Language Selection

English French German Italian Portuguese Spanish

Linux Mint Website Hacked, Users Tricked Into Downloading ISOs with Backdoors

Filed under
GNU
Linux
Security
Web

Just a few moments ago, Clement Lefebvre, leader of the Linux Mint project, informes users of the popular, Ubuntu-based distribution that the servers where the Linux Mint website is hosted have been hacked to point the download links to specially crafted ISOs.

According to Mr. Lefebvre, it appears that a group of hackers created a modified Linux Mint ISO, which included a backdoor. Then, they hacked into the Linux Mint website and modified the download links to trick users into downloading the malicious ISO image.

Read more

More on the Story

  • Linux Mint hacked, ISO images compromised

    The Linux Mint team revealed today that compromised ISO images of Linux Mint have been distributed from the official website on February 20th, 2016.

  • Linux Mint website hacked, malicious ISO offered on Saturday

    In a surprising announcement, Clement Lefebvre -- head of the Linux Mint project -- said that the Linux Mint website had been compromised and that the hackers were able to edit the site to point to a malicious ISO of Linux Mint 17.3 Cinnamon edition on Saturday 20th, February.

    If you downloaded the Cinnamon edition prior to Saturday or downloaded a different version/flavour (including Mint 17.3 Cinnamon via torrent or direct HTTP link) you aren't affected. It's worth mentioning that since the issue was caught, everything has since returned back to normal now so it's safe to download the Linux Mint ISOs again.

  • Beware of hacked ISOs if you downloaded Linux Mint on February 20th!

    We were exposed to an intrusion today. It was brief and it shouldn’t impact many people, but if it impacts you, it’s very important you read the information below.

  • Linux Mint downloads (briefly) compromised

Latest on Linux Mint

Response and Lessons

  • All forums users should change their passwords.
  • Backdoored Linux Mint, and the Perils of Checksums

    Someone hacked the website of Linux Mint — which, according to Wikipedia’s traffic analysis report is the 3rd most popular desktop Linux distribution after Ubuntu and Fedora — and replaced links to ISO downloads with a backdoored version of the operating system. This blog post explains the situation.

    [...]

    Besides the fact that the website isn’t available over HTTPS so network attackers could change those MD5 checksums to whatever they want as you load the blog post, MD5 is entirely broken and has been for many years. MD5 should never be relied on for verifying that you have the legitimate version of a file. It would not be difficult for someone to generate a backdoored Linux Mint ISO that has the same MD5 checksum as the legitimate ISO. Likewise, while SHA1 is considerable stronger, it also should not be used for security purposes anymore. Wikipedia’s SHA1 article says: “SHA-1 is no longer considered secure against well-funded opponent.”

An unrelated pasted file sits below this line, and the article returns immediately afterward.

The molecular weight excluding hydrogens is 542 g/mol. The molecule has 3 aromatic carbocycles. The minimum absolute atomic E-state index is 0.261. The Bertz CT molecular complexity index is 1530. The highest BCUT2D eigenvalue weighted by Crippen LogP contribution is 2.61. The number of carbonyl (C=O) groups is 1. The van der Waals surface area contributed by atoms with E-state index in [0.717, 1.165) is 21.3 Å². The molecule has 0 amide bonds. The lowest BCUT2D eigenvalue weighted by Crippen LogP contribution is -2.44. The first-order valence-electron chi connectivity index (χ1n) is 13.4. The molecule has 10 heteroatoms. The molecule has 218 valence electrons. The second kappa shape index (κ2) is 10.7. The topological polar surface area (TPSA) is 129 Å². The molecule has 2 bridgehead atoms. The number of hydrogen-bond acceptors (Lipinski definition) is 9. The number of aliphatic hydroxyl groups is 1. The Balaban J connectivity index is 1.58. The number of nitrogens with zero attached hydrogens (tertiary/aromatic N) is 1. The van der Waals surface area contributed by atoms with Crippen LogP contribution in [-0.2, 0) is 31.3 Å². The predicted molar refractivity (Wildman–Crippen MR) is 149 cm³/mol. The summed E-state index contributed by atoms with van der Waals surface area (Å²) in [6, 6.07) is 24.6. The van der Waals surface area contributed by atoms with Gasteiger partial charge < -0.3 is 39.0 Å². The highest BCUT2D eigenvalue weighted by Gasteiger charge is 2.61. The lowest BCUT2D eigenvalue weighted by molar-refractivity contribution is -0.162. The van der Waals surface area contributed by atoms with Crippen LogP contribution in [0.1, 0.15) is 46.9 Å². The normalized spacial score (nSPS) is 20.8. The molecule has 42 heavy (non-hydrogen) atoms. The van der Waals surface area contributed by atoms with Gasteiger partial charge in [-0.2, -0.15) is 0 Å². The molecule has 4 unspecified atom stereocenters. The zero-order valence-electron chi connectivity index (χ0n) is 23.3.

• Lessons from the Linux Mint Hack

    Unless you’re completely unplugged from the Linux news media, by now you’ve heard about the exploit that affected both the Linux Mint WordPress site and the Linux Mint 17.3 Cinnamon edition.

Comment viewing options

Select your preferred way to display the comments and click "Save settings" to activate your changes.

More in Tux Machines

Red Hat News

Samsung Z4 gets WiFi Certified with Tizen 3.0 onboard, Launching soon

Today, the next Tizen smartphone, which should be the named the Samsung Z4, has received its WiFi certification (certification ID: WFA70348) – Model number SM-Z400F/DS with firmware Z400F.001 on the 2.4Ghz band. WiFi certification is usually one of the last steps before a mobile device gets released and means a launch is coming real soon as we have already seen the Z4 make its debut appearance at the FCC. For the previous model, the Samsung Z2, we saw it get WIFi certified on 7 July and then launched on 23 August, a mere 6 weeks. Read more

Linux 4.10.6

I'm announcing the release of the 4.10.6 kernel. All users of the 4.10 kernel series must upgrade. The updated 4.10.y git tree can be found at: git://git.kernel.org/pub/scm/linux/kernel/git/stable/linux-stable.git linux-4.10.y and can be browsed at the normal kernel.org git web browser: http://git.kernel.org/?p=linux/kernel/git/stable/linux-st... Read more Also: Linux 4.9.18 Linux 4.4.57

Kernel Space: Linux, Graphics

  • Mux Controller Subsystem Proposed For Linux 4.12
    A new subsystem has been proposed for staging in the Linux 4.12 kernel. Peter Rosin has requested Greg KH pull in the mux controller subsystem for the Linux 4.12 kernel. He explained of this new subsystem, "This adds a new mux controller subsystem with an interface for accessing mux controllers, along with two drivers providing the interface (gpio and adg792) and two consumers (iio and i2c). This is done in such a way that several consumers can independently access the same mux controller if one controller controls several multiplexers, thus allowing sharing."
  • Marek Looking To Tackle Large RadeonSI Performance Bottleneck
    Prolific Mesa developer Marek Olšák is looking to tackle what he thinks is the "biggest performance bottleneck at the moment" for the RadeonSI Gallium3D driver.
  • Shader Variants Support For Etnaviv Gallium3D